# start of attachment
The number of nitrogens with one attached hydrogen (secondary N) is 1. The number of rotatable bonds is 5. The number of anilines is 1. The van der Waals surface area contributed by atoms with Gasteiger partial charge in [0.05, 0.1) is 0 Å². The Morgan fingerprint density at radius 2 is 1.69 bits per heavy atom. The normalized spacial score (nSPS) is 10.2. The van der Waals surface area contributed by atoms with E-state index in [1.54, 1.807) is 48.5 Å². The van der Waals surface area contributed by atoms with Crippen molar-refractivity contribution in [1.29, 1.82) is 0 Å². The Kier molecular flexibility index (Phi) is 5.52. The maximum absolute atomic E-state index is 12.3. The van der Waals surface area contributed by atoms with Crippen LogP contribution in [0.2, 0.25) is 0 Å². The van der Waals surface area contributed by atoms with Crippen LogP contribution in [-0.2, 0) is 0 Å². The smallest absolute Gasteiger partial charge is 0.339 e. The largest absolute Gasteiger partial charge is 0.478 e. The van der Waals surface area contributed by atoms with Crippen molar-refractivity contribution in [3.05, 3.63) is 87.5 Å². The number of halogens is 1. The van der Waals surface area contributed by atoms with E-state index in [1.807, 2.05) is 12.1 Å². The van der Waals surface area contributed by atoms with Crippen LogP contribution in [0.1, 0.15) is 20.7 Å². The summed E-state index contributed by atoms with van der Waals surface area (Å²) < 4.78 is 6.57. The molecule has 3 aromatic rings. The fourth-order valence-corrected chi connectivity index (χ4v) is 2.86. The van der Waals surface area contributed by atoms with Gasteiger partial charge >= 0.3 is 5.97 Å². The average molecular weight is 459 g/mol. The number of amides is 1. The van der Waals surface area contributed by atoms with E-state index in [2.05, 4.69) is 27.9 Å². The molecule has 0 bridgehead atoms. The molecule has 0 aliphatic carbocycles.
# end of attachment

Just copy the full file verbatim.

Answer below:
The number of nitrogens with one attached hydrogen (secondary N) is 1. The number of rotatable bonds is 5. The number of anilines is 1. The van der Waals surface area contributed by atoms with Gasteiger partial charge in [0.05, 0.1) is 0 Å². The Morgan fingerprint density at radius 2 is 1.69 bits per heavy atom. The normalized spacial score (nSPS) is 10.2. The van der Waals surface area contributed by atoms with E-state index in [1.54, 1.807) is 48.5 Å². The van der Waals surface area contributed by atoms with Crippen molar-refractivity contribution in [1.29, 1.82) is 0 Å². The Kier molecular flexibility index (Phi) is 5.52. The maximum absolute atomic E-state index is 12.3. The van der Waals surface area contributed by atoms with Crippen LogP contribution in [0.2, 0.25) is 0 Å². The van der Waals surface area contributed by atoms with Crippen LogP contribution in [-0.2, 0) is 0 Å². The smallest absolute Gasteiger partial charge is 0.339 e. The largest absolute Gasteiger partial charge is 0.478 e. The van der Waals surface area contributed by atoms with Crippen molar-refractivity contribution in [3.05, 3.63) is 87.5 Å². The number of halogens is 1. The van der Waals surface area contributed by atoms with E-state index in [1.807, 2.05) is 12.1 Å². The van der Waals surface area contributed by atoms with Crippen LogP contribution in [0.1, 0.15) is 20.7 Å². The summed E-state index contributed by atoms with van der Waals surface area (Å²) < 4.78 is 6.57. The molecule has 3 aromatic rings. The fourth-order valence-corrected chi connectivity index (χ4v) is 2.86. The van der Waals surface area contributed by atoms with Gasteiger partial charge >= 0.3 is 5.97 Å². The average molecular weight is 459 g/mol. The number of amides is 1. The van der Waals surface area contributed by atoms with E-state index in [2.05, 4.69) is 27.9 Å². The molecule has 0 bridgehead atoms. The molecule has 0 aliphatic carbocycles.